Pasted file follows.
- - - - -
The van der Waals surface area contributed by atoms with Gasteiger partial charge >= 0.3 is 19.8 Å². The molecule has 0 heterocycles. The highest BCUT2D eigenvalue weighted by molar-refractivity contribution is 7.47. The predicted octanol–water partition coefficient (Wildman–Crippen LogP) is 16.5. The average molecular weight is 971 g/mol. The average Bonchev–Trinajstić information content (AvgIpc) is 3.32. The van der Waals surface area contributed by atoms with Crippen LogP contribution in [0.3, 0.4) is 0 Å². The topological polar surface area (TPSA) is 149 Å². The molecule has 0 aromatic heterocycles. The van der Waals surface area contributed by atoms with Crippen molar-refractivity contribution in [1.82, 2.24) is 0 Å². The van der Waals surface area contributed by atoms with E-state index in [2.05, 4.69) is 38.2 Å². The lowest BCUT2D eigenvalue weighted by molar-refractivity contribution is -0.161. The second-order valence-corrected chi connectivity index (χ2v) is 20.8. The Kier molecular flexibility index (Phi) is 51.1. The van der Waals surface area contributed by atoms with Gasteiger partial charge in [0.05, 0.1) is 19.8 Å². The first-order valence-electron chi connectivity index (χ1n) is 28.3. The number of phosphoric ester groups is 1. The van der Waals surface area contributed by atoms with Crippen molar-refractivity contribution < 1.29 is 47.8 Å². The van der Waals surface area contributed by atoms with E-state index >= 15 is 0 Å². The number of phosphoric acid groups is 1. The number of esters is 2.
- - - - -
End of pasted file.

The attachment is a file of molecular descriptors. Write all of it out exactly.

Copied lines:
The van der Waals surface area contributed by atoms with Gasteiger partial charge >= 0.3 is 19.8 Å². The molecule has 0 heterocycles. The highest BCUT2D eigenvalue weighted by molar-refractivity contribution is 7.47. The predicted octanol–water partition coefficient (Wildman–Crippen LogP) is 16.5. The average molecular weight is 971 g/mol. The average Bonchev–Trinajstić information content (AvgIpc) is 3.32. The van der Waals surface area contributed by atoms with Crippen LogP contribution in [0.3, 0.4) is 0 Å². The topological polar surface area (TPSA) is 149 Å². The molecule has 0 aromatic heterocycles. The van der Waals surface area contributed by atoms with Crippen molar-refractivity contribution in [1.82, 2.24) is 0 Å². The van der Waals surface area contributed by atoms with E-state index in [2.05, 4.69) is 38.2 Å². The lowest BCUT2D eigenvalue weighted by molar-refractivity contribution is -0.161. The second-order valence-corrected chi connectivity index (χ2v) is 20.8. The Kier molecular flexibility index (Phi) is 51.1. The van der Waals surface area contributed by atoms with Gasteiger partial charge in [0.05, 0.1) is 19.8 Å². The first-order valence-electron chi connectivity index (χ1n) is 28.3. The number of phosphoric ester groups is 1. The van der Waals surface area contributed by atoms with Crippen molar-refractivity contribution < 1.29 is 47.8 Å². The van der Waals surface area contributed by atoms with E-state index >= 15 is 0 Å². The number of phosphoric acid groups is 1. The number of esters is 2.